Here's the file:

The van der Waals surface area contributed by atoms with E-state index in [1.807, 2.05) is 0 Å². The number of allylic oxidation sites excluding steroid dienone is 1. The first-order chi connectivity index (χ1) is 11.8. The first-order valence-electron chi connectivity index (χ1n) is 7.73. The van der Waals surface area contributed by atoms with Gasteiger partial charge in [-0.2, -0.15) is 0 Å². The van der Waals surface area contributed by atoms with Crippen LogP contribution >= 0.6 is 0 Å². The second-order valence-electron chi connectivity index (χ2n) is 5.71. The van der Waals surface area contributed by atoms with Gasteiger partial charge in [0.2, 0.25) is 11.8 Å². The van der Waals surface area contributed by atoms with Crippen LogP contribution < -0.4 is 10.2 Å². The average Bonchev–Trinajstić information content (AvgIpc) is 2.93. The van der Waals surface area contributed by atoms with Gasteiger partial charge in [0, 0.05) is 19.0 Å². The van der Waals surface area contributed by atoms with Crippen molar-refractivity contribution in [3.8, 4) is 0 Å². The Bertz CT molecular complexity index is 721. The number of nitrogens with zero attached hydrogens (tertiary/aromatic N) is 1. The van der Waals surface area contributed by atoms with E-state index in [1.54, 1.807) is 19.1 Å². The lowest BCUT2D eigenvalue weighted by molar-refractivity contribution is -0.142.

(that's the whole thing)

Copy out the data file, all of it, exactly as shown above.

The van der Waals surface area contributed by atoms with E-state index in [1.807, 2.05) is 0 Å². The number of allylic oxidation sites excluding steroid dienone is 1. The first-order chi connectivity index (χ1) is 11.8. The first-order valence-electron chi connectivity index (χ1n) is 7.73. The van der Waals surface area contributed by atoms with Gasteiger partial charge in [-0.2, -0.15) is 0 Å². The van der Waals surface area contributed by atoms with Crippen LogP contribution >= 0.6 is 0 Å². The second-order valence-electron chi connectivity index (χ2n) is 5.71. The van der Waals surface area contributed by atoms with Gasteiger partial charge in [0.2, 0.25) is 11.8 Å². The van der Waals surface area contributed by atoms with Crippen LogP contribution < -0.4 is 10.2 Å². The average Bonchev–Trinajstić information content (AvgIpc) is 2.93. The van der Waals surface area contributed by atoms with Gasteiger partial charge in [0, 0.05) is 19.0 Å². The van der Waals surface area contributed by atoms with Crippen molar-refractivity contribution in [3.8, 4) is 0 Å². The Bertz CT molecular complexity index is 721. The number of nitrogens with zero attached hydrogens (tertiary/aromatic N) is 1. The van der Waals surface area contributed by atoms with E-state index in [1.54, 1.807) is 19.1 Å². The lowest BCUT2D eigenvalue weighted by molar-refractivity contribution is -0.142.